Peyto Glacier and Wapta Icefield: 100* years of change

Okay, 98 years technically. I’ve recently obtained high-quality scans of the Alberta/British Columbia Boundary Commission Survey maps, courtesy of Bob Sandford. They are real, and they are amazing. So after doing a quick georeferencing I’ve combined one of the maps with some recent imagery and datasets to produce this:


Peyto Glacier and the Wapta Icefield, from historical topographic maps (1919), GLIMS glacier outlines (purple), and a recent Landsat 8 scene. 

The survey maps from 1919 show glacier boundaries that line up well with the maximum glacier extents. Look for the trimlines that mark boundaries between vegetated areas and deglaciated areas. Significant retreats of Peyto Glacier, Bow Glacier, and Baker Glacier are clear from the animation. What’s less obvious is the change in surface height: not only are these glaciers melting back faster than they are advancing, but they are essentially deflating. Surface lowering is probably reducing the total volume of this ice mass faster than the retreat itself.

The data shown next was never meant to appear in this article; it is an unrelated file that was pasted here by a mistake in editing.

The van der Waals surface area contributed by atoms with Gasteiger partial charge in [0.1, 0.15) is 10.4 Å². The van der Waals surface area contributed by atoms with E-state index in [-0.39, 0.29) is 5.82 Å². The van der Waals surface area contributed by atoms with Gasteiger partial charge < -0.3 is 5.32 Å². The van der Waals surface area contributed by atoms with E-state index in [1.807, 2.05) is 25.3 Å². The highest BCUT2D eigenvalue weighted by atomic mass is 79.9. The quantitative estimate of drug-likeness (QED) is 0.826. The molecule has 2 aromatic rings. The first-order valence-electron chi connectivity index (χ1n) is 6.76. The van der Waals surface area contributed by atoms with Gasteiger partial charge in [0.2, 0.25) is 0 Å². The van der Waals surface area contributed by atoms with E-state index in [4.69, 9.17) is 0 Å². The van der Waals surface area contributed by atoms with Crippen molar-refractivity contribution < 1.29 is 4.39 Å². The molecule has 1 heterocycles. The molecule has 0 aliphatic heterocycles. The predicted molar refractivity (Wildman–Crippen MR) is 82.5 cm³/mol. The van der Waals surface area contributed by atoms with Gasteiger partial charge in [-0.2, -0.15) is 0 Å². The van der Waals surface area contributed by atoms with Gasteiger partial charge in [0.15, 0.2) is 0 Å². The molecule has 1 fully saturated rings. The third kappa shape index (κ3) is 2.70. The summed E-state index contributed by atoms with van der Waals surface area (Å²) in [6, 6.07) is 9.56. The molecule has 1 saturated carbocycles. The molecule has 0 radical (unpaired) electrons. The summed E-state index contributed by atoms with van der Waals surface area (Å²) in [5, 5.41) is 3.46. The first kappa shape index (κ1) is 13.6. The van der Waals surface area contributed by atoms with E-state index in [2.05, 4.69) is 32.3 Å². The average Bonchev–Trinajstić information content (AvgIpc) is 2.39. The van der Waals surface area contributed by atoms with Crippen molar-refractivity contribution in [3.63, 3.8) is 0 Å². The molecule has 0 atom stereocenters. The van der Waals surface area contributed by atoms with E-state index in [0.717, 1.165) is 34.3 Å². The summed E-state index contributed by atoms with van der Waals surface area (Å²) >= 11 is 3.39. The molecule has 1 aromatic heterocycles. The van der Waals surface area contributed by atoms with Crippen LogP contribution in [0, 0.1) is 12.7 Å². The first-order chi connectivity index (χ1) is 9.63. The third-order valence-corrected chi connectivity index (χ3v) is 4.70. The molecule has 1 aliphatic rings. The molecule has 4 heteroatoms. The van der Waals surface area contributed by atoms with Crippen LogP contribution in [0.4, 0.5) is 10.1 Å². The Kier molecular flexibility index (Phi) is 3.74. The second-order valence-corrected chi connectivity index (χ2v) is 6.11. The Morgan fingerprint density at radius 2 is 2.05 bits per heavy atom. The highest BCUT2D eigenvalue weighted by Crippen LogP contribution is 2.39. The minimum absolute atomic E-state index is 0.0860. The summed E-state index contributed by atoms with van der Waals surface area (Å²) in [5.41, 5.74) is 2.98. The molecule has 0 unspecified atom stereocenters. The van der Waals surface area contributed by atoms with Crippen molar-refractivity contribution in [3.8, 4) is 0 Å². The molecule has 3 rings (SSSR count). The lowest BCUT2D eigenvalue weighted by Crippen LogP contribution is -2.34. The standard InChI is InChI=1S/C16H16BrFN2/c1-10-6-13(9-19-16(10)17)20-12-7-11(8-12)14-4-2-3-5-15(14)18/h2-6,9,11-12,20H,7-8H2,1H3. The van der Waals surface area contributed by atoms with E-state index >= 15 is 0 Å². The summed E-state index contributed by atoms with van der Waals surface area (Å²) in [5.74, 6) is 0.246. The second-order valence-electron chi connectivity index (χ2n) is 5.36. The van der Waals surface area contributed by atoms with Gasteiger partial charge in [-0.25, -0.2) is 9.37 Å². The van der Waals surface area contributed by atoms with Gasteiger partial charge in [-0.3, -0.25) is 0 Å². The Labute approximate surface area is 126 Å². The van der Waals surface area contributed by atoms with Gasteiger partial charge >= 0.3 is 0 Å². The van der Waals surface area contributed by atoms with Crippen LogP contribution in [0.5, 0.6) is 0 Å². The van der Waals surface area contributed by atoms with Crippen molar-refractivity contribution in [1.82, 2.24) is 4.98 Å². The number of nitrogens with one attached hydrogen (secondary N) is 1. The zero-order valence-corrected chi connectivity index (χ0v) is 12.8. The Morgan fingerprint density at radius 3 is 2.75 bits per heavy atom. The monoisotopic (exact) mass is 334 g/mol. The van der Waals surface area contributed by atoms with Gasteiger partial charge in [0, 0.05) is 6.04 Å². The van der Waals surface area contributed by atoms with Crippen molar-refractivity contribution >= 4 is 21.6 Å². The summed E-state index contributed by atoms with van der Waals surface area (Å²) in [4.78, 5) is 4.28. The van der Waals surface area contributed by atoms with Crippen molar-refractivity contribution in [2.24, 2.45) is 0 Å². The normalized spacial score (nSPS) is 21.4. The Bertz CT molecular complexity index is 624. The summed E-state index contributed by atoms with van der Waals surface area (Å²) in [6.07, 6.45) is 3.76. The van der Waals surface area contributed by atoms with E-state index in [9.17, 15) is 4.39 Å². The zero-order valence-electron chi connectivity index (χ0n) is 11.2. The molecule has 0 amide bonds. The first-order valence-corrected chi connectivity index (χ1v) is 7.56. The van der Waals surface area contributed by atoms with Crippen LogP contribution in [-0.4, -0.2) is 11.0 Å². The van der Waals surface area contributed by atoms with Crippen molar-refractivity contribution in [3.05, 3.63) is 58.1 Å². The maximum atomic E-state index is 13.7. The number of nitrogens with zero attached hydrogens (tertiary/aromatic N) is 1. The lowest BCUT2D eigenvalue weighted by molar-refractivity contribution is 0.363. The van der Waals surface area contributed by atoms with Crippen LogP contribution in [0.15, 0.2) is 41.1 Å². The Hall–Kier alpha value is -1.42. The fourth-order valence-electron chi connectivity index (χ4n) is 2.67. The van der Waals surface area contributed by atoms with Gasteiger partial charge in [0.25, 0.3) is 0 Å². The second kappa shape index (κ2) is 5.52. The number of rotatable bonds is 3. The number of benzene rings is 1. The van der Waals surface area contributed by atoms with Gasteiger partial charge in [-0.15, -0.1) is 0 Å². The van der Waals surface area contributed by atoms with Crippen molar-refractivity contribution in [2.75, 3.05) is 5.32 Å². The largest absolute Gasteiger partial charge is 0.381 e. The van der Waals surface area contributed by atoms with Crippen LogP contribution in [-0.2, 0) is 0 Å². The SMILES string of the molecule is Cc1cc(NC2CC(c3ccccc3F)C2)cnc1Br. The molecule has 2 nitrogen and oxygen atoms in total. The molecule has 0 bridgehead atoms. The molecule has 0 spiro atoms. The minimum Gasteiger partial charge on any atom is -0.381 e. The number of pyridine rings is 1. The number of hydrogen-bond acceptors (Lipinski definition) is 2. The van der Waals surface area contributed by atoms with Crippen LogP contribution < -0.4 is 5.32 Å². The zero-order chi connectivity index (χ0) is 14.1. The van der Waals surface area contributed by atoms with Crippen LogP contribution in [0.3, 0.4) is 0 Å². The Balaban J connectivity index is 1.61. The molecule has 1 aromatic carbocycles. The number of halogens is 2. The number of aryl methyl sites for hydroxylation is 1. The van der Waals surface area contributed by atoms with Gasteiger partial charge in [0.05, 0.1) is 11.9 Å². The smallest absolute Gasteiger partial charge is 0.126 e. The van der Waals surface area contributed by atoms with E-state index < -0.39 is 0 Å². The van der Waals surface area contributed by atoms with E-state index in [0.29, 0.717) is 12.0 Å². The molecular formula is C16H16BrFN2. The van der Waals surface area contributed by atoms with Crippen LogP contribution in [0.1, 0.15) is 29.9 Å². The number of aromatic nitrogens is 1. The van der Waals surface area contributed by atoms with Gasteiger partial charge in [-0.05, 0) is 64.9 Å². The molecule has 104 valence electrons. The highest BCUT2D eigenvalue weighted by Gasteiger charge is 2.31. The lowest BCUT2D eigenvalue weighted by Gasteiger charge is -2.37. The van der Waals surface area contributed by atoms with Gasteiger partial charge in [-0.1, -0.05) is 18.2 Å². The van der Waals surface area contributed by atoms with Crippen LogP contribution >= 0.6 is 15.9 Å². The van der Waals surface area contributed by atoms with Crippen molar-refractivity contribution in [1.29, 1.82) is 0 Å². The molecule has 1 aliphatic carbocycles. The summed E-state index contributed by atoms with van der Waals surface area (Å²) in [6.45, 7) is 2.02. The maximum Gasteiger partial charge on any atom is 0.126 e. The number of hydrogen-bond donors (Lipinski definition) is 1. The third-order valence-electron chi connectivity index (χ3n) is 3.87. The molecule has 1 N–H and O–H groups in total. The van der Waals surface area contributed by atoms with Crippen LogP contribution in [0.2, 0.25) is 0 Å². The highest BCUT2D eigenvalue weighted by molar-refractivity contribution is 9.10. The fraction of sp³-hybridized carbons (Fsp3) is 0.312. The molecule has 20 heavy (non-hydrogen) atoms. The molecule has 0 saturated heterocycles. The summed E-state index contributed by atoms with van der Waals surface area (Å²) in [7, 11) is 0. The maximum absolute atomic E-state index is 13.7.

The topographic maps were constructed A.O. Wheeler, a pioneer of photogrammetry, and his survey team. Traversing up the divide between Alberta and British Columbia, Wheeler and his team set up and surveyed benchmark positions, and collected photographs from passes and high points all the way from the US border to north of Mt. Robson. Their expeditions took place over multiple seasons, with a median year of around 1919.  Christina Tennant and Brian Menounos published a neat study in 2012 on historical glacier area change in the Rockies using these maps.


Mt. St. Nicholas above the Bow Hut, part of the Wapta Icefield ski traverse (my photo!)

Having skiied the Wapta traverse a few years ago (okay, more like 15 years ago) the rate of glacier change that these historical data show really puts things in perspective. As in, you might be able to do the traverse without worrying about crevasses by the middle of the century. Thanks, #climatechange.

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